From time to time, you may have seen a truck with mat-like rolls of grass and soil on its bed. This is called sod, and it’s real grass. Popular types of sod include: zoysia, Bermuda, St. Augustine, and fescue.
Sod installation can be a DIY project for most homeowners, but having a professional do it has its advantages. Professionals will have special equipment that can lay sod more evenly and reduce the appearance of seams. Every yard is unique, so cost will vary from one to another. Most online price estimates will assume a rectangular, primarily flat and, include the costs of sod, labor, materials, and equipment.
Other factors can affect this figure, the largest of which is the size of the area you want to cover. Most sod installation professionals will charge by the square foot, and as you might expect, the more square-footage needed, the more sod and labor will be involved. Any yard of irregular shape should be measured by the installer before providing an estimate. Keep in mind that curves, small hills, and other such terrain features can affect the measurements of the area, so unless you know how to account for those it’s better to leave the measuring to the professional rather than doing it yourself.
Sod installation professionals may charge extra to install sod in a backyard with limited access. “Limited access” can include problems such as:
- A passage from front to back that’s less than 7′ wide
- How far back a backyard is set (this is a common problem with large houses)
- The ease with which the backyard can be accessed (problems include long driveway, stairs, etc.)
Additional costs are possible for properties on steep slopes, properties that contain a number of rocks and trees, or properties where the soil is very compacted and has to be roto-tilled before sod installation.
Another possible cost issue is steep slopes, which require different techniques for prepping and laying sod. Since gas-powered equipment largely relies on the power of gravity to provide fuel to the system, equipment at an odd angle may not be able to get fuel to the system. That means having to do the work by hand, which will take longer and so cost more. Further, the sod rolls will have to be held down with stakes to prevent slipping.
For those who aren’t DIY but want some control of the process, an alternative to having a sod installation expert do everything is to buy the desired sod and then have it professionally installed. But this might affect guarantees the installer may be offering, so make sure to ask. It can still be beneficial to a homeowner, because there is direct control over what kind and quality of sod is installed. If your yard has an unusual or complex layout. If you’re buying the sod but are going to have a professional install it, the professional will often be the one to do the measuring.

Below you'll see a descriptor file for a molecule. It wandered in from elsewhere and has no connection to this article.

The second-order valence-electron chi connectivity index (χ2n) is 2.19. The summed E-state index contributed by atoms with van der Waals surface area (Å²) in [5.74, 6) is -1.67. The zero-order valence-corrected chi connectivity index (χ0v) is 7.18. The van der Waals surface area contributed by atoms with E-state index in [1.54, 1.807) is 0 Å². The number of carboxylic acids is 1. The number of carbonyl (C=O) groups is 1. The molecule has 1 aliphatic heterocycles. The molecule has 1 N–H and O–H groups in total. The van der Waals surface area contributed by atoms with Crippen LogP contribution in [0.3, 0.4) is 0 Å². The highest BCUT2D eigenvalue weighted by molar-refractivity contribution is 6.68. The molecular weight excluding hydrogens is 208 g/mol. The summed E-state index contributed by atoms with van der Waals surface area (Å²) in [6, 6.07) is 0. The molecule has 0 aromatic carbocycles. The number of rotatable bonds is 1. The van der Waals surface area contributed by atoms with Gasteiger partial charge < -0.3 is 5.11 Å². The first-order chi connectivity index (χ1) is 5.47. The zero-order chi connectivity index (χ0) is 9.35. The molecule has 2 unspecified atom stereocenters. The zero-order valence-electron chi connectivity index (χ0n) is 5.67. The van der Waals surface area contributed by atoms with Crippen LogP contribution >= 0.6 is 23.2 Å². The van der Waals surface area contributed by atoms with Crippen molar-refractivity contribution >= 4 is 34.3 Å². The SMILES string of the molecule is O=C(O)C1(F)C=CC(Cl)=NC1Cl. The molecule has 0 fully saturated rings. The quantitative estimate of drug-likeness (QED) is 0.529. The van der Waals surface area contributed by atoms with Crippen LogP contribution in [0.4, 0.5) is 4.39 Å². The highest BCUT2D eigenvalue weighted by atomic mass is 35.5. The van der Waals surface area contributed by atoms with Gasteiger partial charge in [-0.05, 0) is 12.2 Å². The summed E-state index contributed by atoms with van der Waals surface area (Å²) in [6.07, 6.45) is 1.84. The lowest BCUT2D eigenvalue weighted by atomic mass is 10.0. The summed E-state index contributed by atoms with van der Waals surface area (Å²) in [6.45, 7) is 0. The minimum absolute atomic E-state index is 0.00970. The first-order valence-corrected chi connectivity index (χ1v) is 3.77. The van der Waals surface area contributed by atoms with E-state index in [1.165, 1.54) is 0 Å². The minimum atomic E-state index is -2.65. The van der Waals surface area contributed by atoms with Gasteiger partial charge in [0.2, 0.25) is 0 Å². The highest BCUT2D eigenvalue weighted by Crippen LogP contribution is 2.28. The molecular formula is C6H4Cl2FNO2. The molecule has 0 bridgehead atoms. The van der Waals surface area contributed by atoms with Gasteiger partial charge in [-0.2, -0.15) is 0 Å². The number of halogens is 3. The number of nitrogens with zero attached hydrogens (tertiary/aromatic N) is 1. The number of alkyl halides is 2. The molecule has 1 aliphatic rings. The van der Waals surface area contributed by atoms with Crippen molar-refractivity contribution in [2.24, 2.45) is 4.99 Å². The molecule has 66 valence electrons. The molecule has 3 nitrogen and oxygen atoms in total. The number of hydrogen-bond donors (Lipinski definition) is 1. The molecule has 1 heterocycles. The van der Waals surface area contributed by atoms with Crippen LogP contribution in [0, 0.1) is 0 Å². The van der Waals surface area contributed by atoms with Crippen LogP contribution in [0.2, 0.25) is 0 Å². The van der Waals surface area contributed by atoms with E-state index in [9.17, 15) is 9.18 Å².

Once sod is installed, it doesn’t take long before it can be walked on—an average of four or five weeks. By contrast, a seed lawn may be less expensive, but it usually needs months before it’s well enough established to be walked on.
Common Obstacles to Sod Installation
- Tree roots. When they run close to the surface, these are the bane of rototillers. Young trees can be killed if their roots are cut; meanwhile, large trees may have roots so thick the roto-tiller can’t cut through them, but can get caught on them.
- Rocks. Large, decorative rocks are another obstacle. If the rocks were installed to enhance a yard and the sod is expected to lay right against them, they will either have to be moved or the surrounding earth will have to be tilled by hand. Rocky soil that has numerous small rocks just below the upper layers can hamper the smoothing of the ground in preparation for receiving the sod.
- Irrigation systems. Obviously, damage to your system can occur when your yard is being torn up. But this is probably the easiest obstacle to handle; just inform the sod installation experts where the system is placed. That said, if you don’t have an irrigation system already in your yard but want one, it’s a good idea to get one installed before the sod goes in. This will help your sod get a foothold and avoid having it damaged later.
Why Choose Professionals For Sod Installation?
Many landscapers charge per square foot, and this price usually includes both installation and sod. Perhaps the biggest reason to hire a professional is the end result. Professional teams know how to hide seams, level slightly uneven ground, work with a variety of slopes, and handle curvy lawn borders and lawns of irregular shape. Other advantages include:
- design (what types of sod will do well in what environments at what time of year, if the shade from trees is adequate, etc.)
- equipment (professionals will already have what they need, so no rental fees)
- time (in most cases a DIY-er could do the work over a weekend, but would probably be sore come Monday)
DIY sod installation is possible, but has drawbacks. Unless you are a professional installer, you increase the chances of costly mistakes. It can also take a lot longer without an experienced crew to do the work. So consider giving your future lawn executive treatment and get your sod installation done by Presidential Landscaping.